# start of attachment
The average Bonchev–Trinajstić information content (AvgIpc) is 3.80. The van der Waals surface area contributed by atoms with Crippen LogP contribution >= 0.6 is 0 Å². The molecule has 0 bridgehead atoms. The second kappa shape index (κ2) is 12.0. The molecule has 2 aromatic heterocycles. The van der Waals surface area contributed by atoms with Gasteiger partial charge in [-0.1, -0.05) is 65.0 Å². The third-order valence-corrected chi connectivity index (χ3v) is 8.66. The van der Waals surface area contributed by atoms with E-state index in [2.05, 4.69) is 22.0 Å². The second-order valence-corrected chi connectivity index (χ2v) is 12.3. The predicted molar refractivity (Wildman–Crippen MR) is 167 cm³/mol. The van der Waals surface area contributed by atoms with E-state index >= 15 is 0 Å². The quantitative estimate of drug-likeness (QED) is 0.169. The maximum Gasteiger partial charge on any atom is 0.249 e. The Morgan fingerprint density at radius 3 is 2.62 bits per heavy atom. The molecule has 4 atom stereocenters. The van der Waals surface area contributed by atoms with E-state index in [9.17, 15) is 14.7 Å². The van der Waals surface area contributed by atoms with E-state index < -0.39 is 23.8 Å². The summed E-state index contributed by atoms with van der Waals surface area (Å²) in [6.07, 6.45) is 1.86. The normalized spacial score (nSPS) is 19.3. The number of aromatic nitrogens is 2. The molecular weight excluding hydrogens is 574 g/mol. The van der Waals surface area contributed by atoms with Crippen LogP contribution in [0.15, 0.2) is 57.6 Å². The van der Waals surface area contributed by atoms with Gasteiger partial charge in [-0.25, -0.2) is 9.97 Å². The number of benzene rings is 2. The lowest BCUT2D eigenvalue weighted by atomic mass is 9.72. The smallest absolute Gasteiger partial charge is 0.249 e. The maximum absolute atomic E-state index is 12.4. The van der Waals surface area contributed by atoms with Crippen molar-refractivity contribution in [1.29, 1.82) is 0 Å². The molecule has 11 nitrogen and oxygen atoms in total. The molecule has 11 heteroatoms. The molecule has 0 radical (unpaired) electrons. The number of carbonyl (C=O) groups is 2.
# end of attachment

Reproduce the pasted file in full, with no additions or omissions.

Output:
The average Bonchev–Trinajstić information content (AvgIpc) is 3.80. The van der Waals surface area contributed by atoms with Crippen LogP contribution >= 0.6 is 0 Å². The molecule has 0 bridgehead atoms. The second kappa shape index (κ2) is 12.0. The molecule has 2 aromatic heterocycles. The van der Waals surface area contributed by atoms with Gasteiger partial charge in [-0.1, -0.05) is 65.0 Å². The third-order valence-corrected chi connectivity index (χ3v) is 8.66. The van der Waals surface area contributed by atoms with E-state index in [2.05, 4.69) is 22.0 Å². The second-order valence-corrected chi connectivity index (χ2v) is 12.3. The predicted molar refractivity (Wildman–Crippen MR) is 167 cm³/mol. The van der Waals surface area contributed by atoms with E-state index >= 15 is 0 Å². The quantitative estimate of drug-likeness (QED) is 0.169. The maximum Gasteiger partial charge on any atom is 0.249 e. The Morgan fingerprint density at radius 3 is 2.62 bits per heavy atom. The molecule has 4 atom stereocenters. The van der Waals surface area contributed by atoms with E-state index in [9.17, 15) is 14.7 Å². The van der Waals surface area contributed by atoms with E-state index < -0.39 is 23.8 Å². The summed E-state index contributed by atoms with van der Waals surface area (Å²) in [6.07, 6.45) is 1.86. The normalized spacial score (nSPS) is 19.3. The number of aromatic nitrogens is 2. The molecular weight excluding hydrogens is 574 g/mol. The van der Waals surface area contributed by atoms with Crippen LogP contribution in [0.15, 0.2) is 57.6 Å². The van der Waals surface area contributed by atoms with Gasteiger partial charge in [-0.25, -0.2) is 9.97 Å². The number of benzene rings is 2. The lowest BCUT2D eigenvalue weighted by atomic mass is 9.72. The smallest absolute Gasteiger partial charge is 0.249 e. The maximum absolute atomic E-state index is 12.4. The van der Waals surface area contributed by atoms with Crippen molar-refractivity contribution in [1.29, 1.82) is 0 Å². The molecule has 11 nitrogen and oxygen atoms in total. The molecule has 11 heteroatoms. The molecule has 0 radical (unpaired) electrons. The number of carbonyl (C=O) groups is 2.